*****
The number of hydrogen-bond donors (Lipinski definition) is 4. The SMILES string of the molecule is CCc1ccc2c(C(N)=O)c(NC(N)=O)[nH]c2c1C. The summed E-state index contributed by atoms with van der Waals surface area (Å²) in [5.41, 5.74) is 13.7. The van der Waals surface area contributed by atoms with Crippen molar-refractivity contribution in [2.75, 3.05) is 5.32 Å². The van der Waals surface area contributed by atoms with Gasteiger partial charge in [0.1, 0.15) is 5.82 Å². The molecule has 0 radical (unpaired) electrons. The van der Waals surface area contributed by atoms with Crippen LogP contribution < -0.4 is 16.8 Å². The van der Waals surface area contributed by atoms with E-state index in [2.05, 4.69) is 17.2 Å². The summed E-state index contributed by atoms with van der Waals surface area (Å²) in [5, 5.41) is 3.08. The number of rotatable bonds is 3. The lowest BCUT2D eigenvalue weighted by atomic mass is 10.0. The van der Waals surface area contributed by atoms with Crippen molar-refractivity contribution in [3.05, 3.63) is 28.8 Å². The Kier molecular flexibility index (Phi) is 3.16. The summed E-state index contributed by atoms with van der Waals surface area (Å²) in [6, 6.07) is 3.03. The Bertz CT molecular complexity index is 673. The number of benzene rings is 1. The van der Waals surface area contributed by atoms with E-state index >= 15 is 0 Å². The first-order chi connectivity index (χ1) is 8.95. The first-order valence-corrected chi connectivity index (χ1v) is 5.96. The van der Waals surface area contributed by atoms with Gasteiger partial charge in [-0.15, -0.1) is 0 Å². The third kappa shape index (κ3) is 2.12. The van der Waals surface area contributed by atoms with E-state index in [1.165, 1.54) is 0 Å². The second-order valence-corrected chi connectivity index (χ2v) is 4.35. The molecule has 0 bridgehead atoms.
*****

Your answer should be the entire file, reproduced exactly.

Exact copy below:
The number of hydrogen-bond donors (Lipinski definition) is 4. The SMILES string of the molecule is CCc1ccc2c(C(N)=O)c(NC(N)=O)[nH]c2c1C. The summed E-state index contributed by atoms with van der Waals surface area (Å²) in [5.41, 5.74) is 13.7. The van der Waals surface area contributed by atoms with Crippen molar-refractivity contribution in [2.75, 3.05) is 5.32 Å². The van der Waals surface area contributed by atoms with Gasteiger partial charge in [0.1, 0.15) is 5.82 Å². The molecule has 0 radical (unpaired) electrons. The van der Waals surface area contributed by atoms with Crippen LogP contribution < -0.4 is 16.8 Å². The van der Waals surface area contributed by atoms with E-state index in [2.05, 4.69) is 17.2 Å². The summed E-state index contributed by atoms with van der Waals surface area (Å²) in [5, 5.41) is 3.08. The number of rotatable bonds is 3. The lowest BCUT2D eigenvalue weighted by atomic mass is 10.0. The van der Waals surface area contributed by atoms with Crippen molar-refractivity contribution in [3.05, 3.63) is 28.8 Å². The Kier molecular flexibility index (Phi) is 3.16. The summed E-state index contributed by atoms with van der Waals surface area (Å²) in [6, 6.07) is 3.03. The Bertz CT molecular complexity index is 673. The number of benzene rings is 1. The van der Waals surface area contributed by atoms with E-state index >= 15 is 0 Å². The first-order chi connectivity index (χ1) is 8.95. The first-order valence-corrected chi connectivity index (χ1v) is 5.96. The van der Waals surface area contributed by atoms with Gasteiger partial charge in [-0.15, -0.1) is 0 Å². The third kappa shape index (κ3) is 2.12. The van der Waals surface area contributed by atoms with E-state index in [1.165, 1.54) is 0 Å². The second-order valence-corrected chi connectivity index (χ2v) is 4.35. The molecule has 0 bridgehead atoms.